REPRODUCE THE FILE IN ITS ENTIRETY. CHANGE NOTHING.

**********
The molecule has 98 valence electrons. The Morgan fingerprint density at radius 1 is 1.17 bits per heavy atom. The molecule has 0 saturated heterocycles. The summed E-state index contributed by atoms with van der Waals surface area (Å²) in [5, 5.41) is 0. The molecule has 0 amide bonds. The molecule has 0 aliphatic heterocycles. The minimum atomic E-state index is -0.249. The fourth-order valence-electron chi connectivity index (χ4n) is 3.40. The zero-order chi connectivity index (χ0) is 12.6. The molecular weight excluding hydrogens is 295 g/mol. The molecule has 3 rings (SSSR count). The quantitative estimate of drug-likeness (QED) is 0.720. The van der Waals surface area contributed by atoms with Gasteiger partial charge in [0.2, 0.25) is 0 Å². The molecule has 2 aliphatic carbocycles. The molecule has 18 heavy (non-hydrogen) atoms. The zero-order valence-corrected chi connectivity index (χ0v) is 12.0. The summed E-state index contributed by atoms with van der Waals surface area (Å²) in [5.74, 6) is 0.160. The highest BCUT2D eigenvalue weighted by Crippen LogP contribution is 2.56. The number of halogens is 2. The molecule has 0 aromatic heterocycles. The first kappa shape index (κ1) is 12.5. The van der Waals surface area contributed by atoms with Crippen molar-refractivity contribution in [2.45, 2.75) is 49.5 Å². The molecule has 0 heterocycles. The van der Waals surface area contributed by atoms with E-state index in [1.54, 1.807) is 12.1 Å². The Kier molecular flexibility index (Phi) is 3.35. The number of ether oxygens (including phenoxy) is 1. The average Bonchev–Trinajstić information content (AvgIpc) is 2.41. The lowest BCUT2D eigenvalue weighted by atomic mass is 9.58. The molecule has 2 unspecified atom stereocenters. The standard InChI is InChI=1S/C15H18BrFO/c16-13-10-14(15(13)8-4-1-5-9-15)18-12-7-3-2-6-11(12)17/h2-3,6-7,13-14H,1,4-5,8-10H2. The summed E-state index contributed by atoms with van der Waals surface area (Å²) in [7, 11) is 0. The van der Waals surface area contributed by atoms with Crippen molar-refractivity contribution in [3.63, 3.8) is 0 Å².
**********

The molecule has 98 valence electrons. The Morgan fingerprint density at radius 1 is 1.17 bits per heavy atom. The molecule has 0 saturated heterocycles. The summed E-state index contributed by atoms with van der Waals surface area (Å²) in [5, 5.41) is 0. The molecule has 0 amide bonds. The molecule has 0 aliphatic heterocycles. The minimum atomic E-state index is -0.249. The fourth-order valence-electron chi connectivity index (χ4n) is 3.40. The zero-order chi connectivity index (χ0) is 12.6. The molecular weight excluding hydrogens is 295 g/mol. The molecule has 3 rings (SSSR count). The quantitative estimate of drug-likeness (QED) is 0.720. The van der Waals surface area contributed by atoms with Gasteiger partial charge in [0.2, 0.25) is 0 Å². The molecule has 2 aliphatic carbocycles. The molecule has 18 heavy (non-hydrogen) atoms. The zero-order valence-corrected chi connectivity index (χ0v) is 12.0. The summed E-state index contributed by atoms with van der Waals surface area (Å²) in [5.74, 6) is 0.160. The highest BCUT2D eigenvalue weighted by Crippen LogP contribution is 2.56. The number of halogens is 2. The molecule has 0 aromatic heterocycles. The first kappa shape index (κ1) is 12.5. The van der Waals surface area contributed by atoms with Crippen molar-refractivity contribution in [2.45, 2.75) is 49.5 Å². The molecule has 0 heterocycles. The van der Waals surface area contributed by atoms with E-state index in [1.54, 1.807) is 12.1 Å². The Kier molecular flexibility index (Phi) is 3.35. The number of ether oxygens (including phenoxy) is 1. The average Bonchev–Trinajstić information content (AvgIpc) is 2.41. The lowest BCUT2D eigenvalue weighted by atomic mass is 9.58. The molecule has 2 unspecified atom stereocenters. The standard InChI is InChI=1S/C15H18BrFO/c16-13-10-14(15(13)8-4-1-5-9-15)18-12-7-3-2-6-11(12)17/h2-3,6-7,13-14H,1,4-5,8-10H2. The summed E-state index contributed by atoms with van der Waals surface area (Å²) in [7, 11) is 0. The van der Waals surface area contributed by atoms with Crippen molar-refractivity contribution in [3.63, 3.8) is 0 Å².